Hewlett-Packard Co. killed its WebOS devices, saying that the risks outweighed the benefits. (TONY AVELAR/BLOOMBERG)

“We have made a difficult but necessary decision to shut down the webOS hardware decision by the Q4 2011 quarter,” HP CEO Leo Apotheker said on Thursday’s earnings call, before going on to tout the company’s possibilities in the enterprise market. He took full responsibility for all of the company’s decisions today.

Cathy Lesjak, HP’s CFO, was equally unsentimental about the end of the division.

“Our expectation was to establish TouchPad as the clear number two platform in tablets," Lesjak said, before launching into a description of the tablet’s sad, short history. “It was clear that pricing parity would not generate demand,” she said, before saying that WebOS would have required significant investments over the next five years and that the risks of continuing it far outweighed the possible rewards.

In the Q&A session, Apotheker said that the company has heard high praise of WebOS’s software and will continue to look for ways to optimize the platform, including licensing. Lesjak said that the company’s decision to just shut down devices but not the software side will help make the division more profitable.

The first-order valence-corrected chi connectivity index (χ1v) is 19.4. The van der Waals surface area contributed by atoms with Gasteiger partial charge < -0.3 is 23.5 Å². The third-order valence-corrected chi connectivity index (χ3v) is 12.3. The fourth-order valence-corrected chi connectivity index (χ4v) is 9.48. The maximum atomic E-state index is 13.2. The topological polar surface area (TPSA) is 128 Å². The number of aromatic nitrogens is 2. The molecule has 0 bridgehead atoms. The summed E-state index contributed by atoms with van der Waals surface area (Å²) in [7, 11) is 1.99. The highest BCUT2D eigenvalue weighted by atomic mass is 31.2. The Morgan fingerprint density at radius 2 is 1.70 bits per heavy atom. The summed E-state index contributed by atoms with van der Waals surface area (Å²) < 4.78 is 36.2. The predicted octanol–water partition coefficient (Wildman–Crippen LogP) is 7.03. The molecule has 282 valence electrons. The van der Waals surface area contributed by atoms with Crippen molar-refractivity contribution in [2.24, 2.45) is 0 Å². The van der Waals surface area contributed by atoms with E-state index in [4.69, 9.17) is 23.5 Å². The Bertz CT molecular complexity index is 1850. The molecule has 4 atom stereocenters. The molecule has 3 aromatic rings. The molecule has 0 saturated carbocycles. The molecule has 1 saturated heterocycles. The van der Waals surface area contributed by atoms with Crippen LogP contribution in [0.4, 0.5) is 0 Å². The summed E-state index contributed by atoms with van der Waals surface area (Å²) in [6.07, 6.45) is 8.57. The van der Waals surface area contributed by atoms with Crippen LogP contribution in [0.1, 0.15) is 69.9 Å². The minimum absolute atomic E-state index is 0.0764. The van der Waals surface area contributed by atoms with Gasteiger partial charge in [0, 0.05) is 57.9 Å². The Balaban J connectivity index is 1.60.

“If you look at the run rate losses there, you can attribute them pretty much to Palm,” Lesjak said.

HP’s decision to pull out of the tablet market further cements Apple’s dominance in the area, and raises more questions about the viability of Research in Motion’s integrated hardware/software approach. It’s also interesting to consider what this means for Google’s recent acquisition of Motorola Mobility, which some saw as an indication that the company is trying to adopt the same approach to catch Apple.

As for the company’s decision to try to spin off its personal computer division, Apotheker said that, for the foreseeable future, “PSG is part of HP and will be managed in a normal way."

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